surinenglish

Walking the English Way to give much-needed boost to Lux Mundi

Michael Griffiths with one of the Camino de Santiago signs.
Michael Griffiths with one of the Camino de Santiago signs. / M. G.
  • Michael Griffiths came up with the idea to raise money for the local charity after a friend suggested they did the popular pilgrimage

Fuengirola resident and British retiree Michael Griffiths has recently completed one of the Camino de Santiago routes to raise money for the town's Lux Mundi ecumenical centre, which he attends regularly.

He raised almost 1,000 euros for the centre through donations from friends as well as students and teachers at the town's official language school (Escuela Oficial de Idiomas) where he helps out with conversation classes.

Griffiths, who is 74 and has lived in Fuengirola since 2005, admits that the idea to walk the Camino wasn't his, but he did come up with the plan to raise money for the centre, which he knows "is desperate for funding for much-needed structural work". It was his friend and fellow Fuengirola resident, Bernie Epson, who first suggested doing the trek and together with another British friend, Tony Ruiz, they set off on 11 May.

Griffiths is a keen walker and belongs to a number of walking groups, including the U3A one in his adopted town. He spent the weeks leading up to the trip training and practising carrying a rucksack.

The trio flew from Malaga to A Coruña, from where they took a train to Ferrol, which is where the English way (Camino Inglés) starts. "Someone suggested that we should do the English route as we're all English," said Griffiths.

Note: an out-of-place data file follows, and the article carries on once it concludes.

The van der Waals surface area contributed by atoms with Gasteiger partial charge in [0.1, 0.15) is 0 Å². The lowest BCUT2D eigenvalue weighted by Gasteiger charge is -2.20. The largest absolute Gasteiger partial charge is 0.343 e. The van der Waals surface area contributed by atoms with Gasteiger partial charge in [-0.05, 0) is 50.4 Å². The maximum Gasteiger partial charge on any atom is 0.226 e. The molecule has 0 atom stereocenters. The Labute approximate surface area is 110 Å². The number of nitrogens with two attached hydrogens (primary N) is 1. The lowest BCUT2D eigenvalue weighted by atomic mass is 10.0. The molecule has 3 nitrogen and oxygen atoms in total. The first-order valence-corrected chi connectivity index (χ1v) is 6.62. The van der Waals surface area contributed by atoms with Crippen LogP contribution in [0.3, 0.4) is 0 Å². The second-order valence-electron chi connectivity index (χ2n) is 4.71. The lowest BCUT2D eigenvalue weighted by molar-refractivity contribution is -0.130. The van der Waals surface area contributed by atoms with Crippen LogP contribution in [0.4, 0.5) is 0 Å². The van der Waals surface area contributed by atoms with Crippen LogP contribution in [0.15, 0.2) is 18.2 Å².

They spent six days walking and Michael explains that they soon discovered they all had different walking speeds, so would set out together in the morning and then meet up later on.

"I actually enjoyed the solitude. Walking through forests and hearing nothing but water was a wonderful experience, it was so peaceful," Michael pointed out, adding that as the route they walked is much less popular than the famous Camino Francés, they only met a few other 'pilgrims' along the way.

Challenges

The Camino Inglés is 120 kilometres in total and Michael and his fellow walkers split the journey fairly evenly, walking a minimum of 15 kilometres per day, although he explained that on one day they walked for 28 kilometres.

"It included some really steep bits and we knew it was going to be the hottest day of our trip," Michael said, adding, "But I like a challenge."

He admits that while for the rest of the journey they carried their own backpacks, on that particular day they had them sent on to the accommodation where they were going to spend that night.

The biggest problem, Michael pointed out, was the food. "We were arriving at our accommodation mid-afternoon and they didn't start cooking until around 8.30pm and we wanted to be in bed by 10pm, so we were often hungry. With limited luggage we couldn't carry much food with us."

Michael, Bernie and Tony reached Santiago de Compostela on 17 May and returned to Malaga by train.

"The train journey was part of the adventure," Michael said.

He now hopes that the 917.29 euros he raised will go towards much-needed reforms to the Lux Mundi Fuengirola building.